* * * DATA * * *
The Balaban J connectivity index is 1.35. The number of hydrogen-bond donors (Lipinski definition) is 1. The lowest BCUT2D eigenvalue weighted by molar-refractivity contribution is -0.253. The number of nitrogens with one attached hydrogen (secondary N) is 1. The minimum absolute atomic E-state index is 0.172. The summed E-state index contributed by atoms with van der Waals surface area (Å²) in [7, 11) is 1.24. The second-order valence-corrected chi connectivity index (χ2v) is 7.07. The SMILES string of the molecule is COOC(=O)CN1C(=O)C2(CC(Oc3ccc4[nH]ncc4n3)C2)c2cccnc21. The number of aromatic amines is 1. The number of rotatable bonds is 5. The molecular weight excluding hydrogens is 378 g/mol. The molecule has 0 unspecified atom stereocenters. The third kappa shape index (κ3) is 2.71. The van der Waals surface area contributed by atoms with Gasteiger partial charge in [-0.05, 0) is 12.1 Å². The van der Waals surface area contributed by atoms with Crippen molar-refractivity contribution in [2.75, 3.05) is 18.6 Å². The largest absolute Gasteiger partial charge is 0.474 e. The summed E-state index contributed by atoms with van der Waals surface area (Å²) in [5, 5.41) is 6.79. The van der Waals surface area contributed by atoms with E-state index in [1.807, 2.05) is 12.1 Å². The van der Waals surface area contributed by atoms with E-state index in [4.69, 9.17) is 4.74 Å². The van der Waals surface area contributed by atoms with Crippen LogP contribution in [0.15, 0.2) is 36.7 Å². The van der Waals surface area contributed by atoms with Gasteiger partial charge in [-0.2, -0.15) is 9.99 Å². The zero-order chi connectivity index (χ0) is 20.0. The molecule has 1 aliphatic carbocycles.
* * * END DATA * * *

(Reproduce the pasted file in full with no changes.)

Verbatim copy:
The Balaban J connectivity index is 1.35. The number of hydrogen-bond donors (Lipinski definition) is 1. The lowest BCUT2D eigenvalue weighted by molar-refractivity contribution is -0.253. The number of nitrogens with one attached hydrogen (secondary N) is 1. The minimum absolute atomic E-state index is 0.172. The summed E-state index contributed by atoms with van der Waals surface area (Å²) in [7, 11) is 1.24. The second-order valence-corrected chi connectivity index (χ2v) is 7.07. The SMILES string of the molecule is COOC(=O)CN1C(=O)C2(CC(Oc3ccc4[nH]ncc4n3)C2)c2cccnc21. The number of aromatic amines is 1. The number of rotatable bonds is 5. The molecular weight excluding hydrogens is 378 g/mol. The molecule has 0 unspecified atom stereocenters. The third kappa shape index (κ3) is 2.71. The van der Waals surface area contributed by atoms with Gasteiger partial charge in [-0.05, 0) is 12.1 Å². The van der Waals surface area contributed by atoms with Crippen molar-refractivity contribution in [2.75, 3.05) is 18.6 Å². The largest absolute Gasteiger partial charge is 0.474 e. The summed E-state index contributed by atoms with van der Waals surface area (Å²) in [5, 5.41) is 6.79. The van der Waals surface area contributed by atoms with E-state index in [1.807, 2.05) is 12.1 Å². The van der Waals surface area contributed by atoms with E-state index in [4.69, 9.17) is 4.74 Å². The van der Waals surface area contributed by atoms with Crippen LogP contribution in [0.15, 0.2) is 36.7 Å². The van der Waals surface area contributed by atoms with Gasteiger partial charge in [-0.2, -0.15) is 9.99 Å². The zero-order chi connectivity index (χ0) is 20.0. The molecule has 1 aliphatic carbocycles.